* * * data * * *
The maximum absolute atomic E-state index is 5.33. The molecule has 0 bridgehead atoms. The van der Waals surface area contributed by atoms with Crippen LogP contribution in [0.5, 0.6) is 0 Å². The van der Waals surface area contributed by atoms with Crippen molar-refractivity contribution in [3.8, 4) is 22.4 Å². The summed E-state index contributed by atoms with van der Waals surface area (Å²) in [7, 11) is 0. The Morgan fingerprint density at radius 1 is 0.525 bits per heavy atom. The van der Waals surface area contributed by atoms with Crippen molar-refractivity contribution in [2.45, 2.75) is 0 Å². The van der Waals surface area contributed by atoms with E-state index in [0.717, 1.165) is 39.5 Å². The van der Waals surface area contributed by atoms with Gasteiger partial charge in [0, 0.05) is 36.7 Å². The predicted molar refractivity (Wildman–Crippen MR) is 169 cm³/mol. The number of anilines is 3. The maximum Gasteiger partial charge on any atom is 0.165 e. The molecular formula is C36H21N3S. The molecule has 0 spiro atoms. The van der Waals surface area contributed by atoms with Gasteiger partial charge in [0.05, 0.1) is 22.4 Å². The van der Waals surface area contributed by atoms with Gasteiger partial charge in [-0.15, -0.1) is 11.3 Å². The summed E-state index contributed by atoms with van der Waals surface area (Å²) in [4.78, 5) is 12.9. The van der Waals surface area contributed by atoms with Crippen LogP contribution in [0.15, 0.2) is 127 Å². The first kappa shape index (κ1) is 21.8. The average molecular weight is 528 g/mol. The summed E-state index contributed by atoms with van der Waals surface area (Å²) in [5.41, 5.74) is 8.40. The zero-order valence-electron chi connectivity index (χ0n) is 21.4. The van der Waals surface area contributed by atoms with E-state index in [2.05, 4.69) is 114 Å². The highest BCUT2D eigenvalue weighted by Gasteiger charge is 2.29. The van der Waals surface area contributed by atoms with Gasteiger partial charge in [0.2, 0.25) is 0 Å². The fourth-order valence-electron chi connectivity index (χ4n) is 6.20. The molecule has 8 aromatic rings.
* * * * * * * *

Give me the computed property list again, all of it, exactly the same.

The maximum absolute atomic E-state index is 5.33. The molecule has 0 bridgehead atoms. The van der Waals surface area contributed by atoms with Crippen LogP contribution in [0.5, 0.6) is 0 Å². The van der Waals surface area contributed by atoms with Crippen molar-refractivity contribution in [3.8, 4) is 22.4 Å². The summed E-state index contributed by atoms with van der Waals surface area (Å²) in [7, 11) is 0. The Morgan fingerprint density at radius 1 is 0.525 bits per heavy atom. The van der Waals surface area contributed by atoms with Crippen molar-refractivity contribution in [2.45, 2.75) is 0 Å². The van der Waals surface area contributed by atoms with E-state index in [0.717, 1.165) is 39.5 Å². The van der Waals surface area contributed by atoms with Gasteiger partial charge in [0, 0.05) is 36.7 Å². The predicted molar refractivity (Wildman–Crippen MR) is 169 cm³/mol. The number of anilines is 3. The maximum Gasteiger partial charge on any atom is 0.165 e. The molecular formula is C36H21N3S. The molecule has 0 spiro atoms. The van der Waals surface area contributed by atoms with Gasteiger partial charge in [0.05, 0.1) is 22.4 Å². The van der Waals surface area contributed by atoms with Gasteiger partial charge in [-0.15, -0.1) is 11.3 Å². The summed E-state index contributed by atoms with van der Waals surface area (Å²) in [4.78, 5) is 12.9. The van der Waals surface area contributed by atoms with Crippen LogP contribution in [0.15, 0.2) is 127 Å². The first kappa shape index (κ1) is 21.8. The average molecular weight is 528 g/mol. The summed E-state index contributed by atoms with van der Waals surface area (Å²) in [5.41, 5.74) is 8.40. The zero-order valence-electron chi connectivity index (χ0n) is 21.4. The van der Waals surface area contributed by atoms with E-state index in [2.05, 4.69) is 114 Å². The highest BCUT2D eigenvalue weighted by Gasteiger charge is 2.29. The van der Waals surface area contributed by atoms with Gasteiger partial charge in [0.2, 0.25) is 0 Å². The fourth-order valence-electron chi connectivity index (χ4n) is 6.20. The molecule has 8 aromatic rings.